We were frequently at odds over many things, money being a key bone of contention. We had little of it in my youth, and my mother – who had grown up relatively wealthy – never quite recovered from that lack of status. She had a weirdly resentful attitude to other people’s affluence (an easy way to infuriate my mother was to spend money on something she didn’t think was worth it, no matter who you were, or how little you had to do with her).

When I moved to London, she both failed to understand the economics of the city, and that living there didn’t mean I was suddenly rich. She would regularly make passive aggressive remarks about my lack of daughterly generosity, and get mad when I didn’t take the hint (she wasn’t subtle, either: “It would be lovely if someone would buy me a new washing machine” being a typical opening gambit.) Despite living in social housing all of my life, she thought I was being deliberately wilful in not buying a house, having only the vaguest ideas of how much property in London actually cost. (“Why not just buy somewhere for £20,000 and do it up?” she asked me, on more than one occasion. In an exasperated moment, I finally retorted: “Why don’t you give me a deposit like most of my friends’ parents have?”. She got furious, then upset, and stopped asking the question, though I felt mean every time I thought of it, afterwards).

She could be vain, and selfish, and utterly self-absorbed. (On the morning of a close friend of mine’s funeral, annoyed at my unwillingness to spend an hour going through her holiday wardrobe choices, she snapped at me to ‘stop being so miserable.’ Properly angry, I fell out with her for a while. Her apology, when it came, was ‘you have no idea how upset I am that I upset you’ – managing to make even that about her).

She could be volatile, and petty – she nurtured lifelong friendships, but fell out with friends and family on an almost weekly basis. She cared too much about other people’s opinions and the appearances of being a good mother, of me being a loyal daughter. She could be emotionally manipulative, and wasn’t above weaponising her illnesses (consciously or unconsciously) as tools of control: I could predict that, if I said I was too busy to come home for a visit, she would experience a sudden downturn that would necessitate my return. She genuinely suffered, it’s true, but she also liked the drama and attention that suffering created. Once when I rushed, tear stained and panicked, from London to her bedside after she’d had a heart attack, she gleefully told me afterwards, ‘the nurses have never seen anyone so upset!’.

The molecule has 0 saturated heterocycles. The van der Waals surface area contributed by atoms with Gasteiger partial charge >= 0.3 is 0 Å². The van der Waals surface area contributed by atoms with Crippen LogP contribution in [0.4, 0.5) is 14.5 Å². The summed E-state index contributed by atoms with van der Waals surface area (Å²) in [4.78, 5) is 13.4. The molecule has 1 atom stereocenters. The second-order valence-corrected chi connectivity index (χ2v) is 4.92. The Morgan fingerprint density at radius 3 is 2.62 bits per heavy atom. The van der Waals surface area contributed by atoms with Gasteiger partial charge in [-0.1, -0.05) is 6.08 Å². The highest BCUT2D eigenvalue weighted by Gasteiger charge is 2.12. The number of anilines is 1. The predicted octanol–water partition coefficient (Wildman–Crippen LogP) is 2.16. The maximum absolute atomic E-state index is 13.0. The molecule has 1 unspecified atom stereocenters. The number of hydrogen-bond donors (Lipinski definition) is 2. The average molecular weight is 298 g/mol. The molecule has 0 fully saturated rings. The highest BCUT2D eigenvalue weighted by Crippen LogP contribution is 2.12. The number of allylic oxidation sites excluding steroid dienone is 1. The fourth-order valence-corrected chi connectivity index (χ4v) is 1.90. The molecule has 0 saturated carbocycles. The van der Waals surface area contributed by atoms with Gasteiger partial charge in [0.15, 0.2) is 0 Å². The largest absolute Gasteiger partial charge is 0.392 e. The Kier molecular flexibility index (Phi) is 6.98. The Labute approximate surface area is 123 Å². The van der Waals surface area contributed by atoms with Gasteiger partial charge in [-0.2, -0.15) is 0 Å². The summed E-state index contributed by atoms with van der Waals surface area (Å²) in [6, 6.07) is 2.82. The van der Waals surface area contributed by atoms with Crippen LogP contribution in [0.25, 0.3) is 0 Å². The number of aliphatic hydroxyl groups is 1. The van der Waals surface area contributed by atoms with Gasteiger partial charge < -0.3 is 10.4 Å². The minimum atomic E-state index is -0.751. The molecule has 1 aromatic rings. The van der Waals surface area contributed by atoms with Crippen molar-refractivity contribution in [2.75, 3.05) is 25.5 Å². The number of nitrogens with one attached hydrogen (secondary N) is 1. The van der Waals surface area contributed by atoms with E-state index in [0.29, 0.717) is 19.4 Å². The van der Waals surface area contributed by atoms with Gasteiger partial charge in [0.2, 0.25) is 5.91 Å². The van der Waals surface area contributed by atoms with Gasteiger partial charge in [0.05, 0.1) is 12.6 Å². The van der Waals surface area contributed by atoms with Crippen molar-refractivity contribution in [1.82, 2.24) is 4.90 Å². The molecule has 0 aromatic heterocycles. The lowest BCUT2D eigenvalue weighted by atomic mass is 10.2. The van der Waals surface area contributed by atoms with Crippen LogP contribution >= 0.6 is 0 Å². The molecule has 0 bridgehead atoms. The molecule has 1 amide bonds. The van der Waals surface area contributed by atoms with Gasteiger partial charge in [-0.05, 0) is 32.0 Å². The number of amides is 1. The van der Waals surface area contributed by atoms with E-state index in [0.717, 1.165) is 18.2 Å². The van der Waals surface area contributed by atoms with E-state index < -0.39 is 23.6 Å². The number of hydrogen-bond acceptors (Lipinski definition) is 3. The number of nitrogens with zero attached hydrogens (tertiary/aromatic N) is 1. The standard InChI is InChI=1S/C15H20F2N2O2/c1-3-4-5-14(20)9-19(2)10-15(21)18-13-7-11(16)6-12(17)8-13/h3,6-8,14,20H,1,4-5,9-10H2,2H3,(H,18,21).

And yet… and yet. Many of the traits she railed against were ones she herself instilled in me. She resented my habit of reading, taking any silence in her presence as a personal affront, yet it was she who fostered my love of books. She bemoaned that I moved away and didn’t visit often enough, but, herself the long-suffering daughter of a mother who had been in poor health, from my childhood on she told me: ‘Don’t ever give your life up for mine. Stick me in a home, take me outside and shoot me. But don’t ever give your life up for mine.’

She was vibrant, gregarious and open-hearted, with a talent for making friends. She was loyal and generous with her time, always happy to help out a neighbour. For all that her politics were, to me, horrifically right wing, she did more for her community than I, with all my bleeding heart liberalism, have ever done for mine. She raised money for a garden for local families, she helped out at a refugee centre, she stood up to politicians whose policies she thought would hurt the vulnerable. Despite being single all of my life, she was an incorrigible flirt with an eye for a handsome man. I still have a picture of her, beaming, standing between two strapping young gardeners at the opening of the community garden she had worked hard to help establish, and I know she wasn’t just looking so pleased because the kiddies would have somewhere nice to play in. That’s one trait, at least, I hope that I inherited.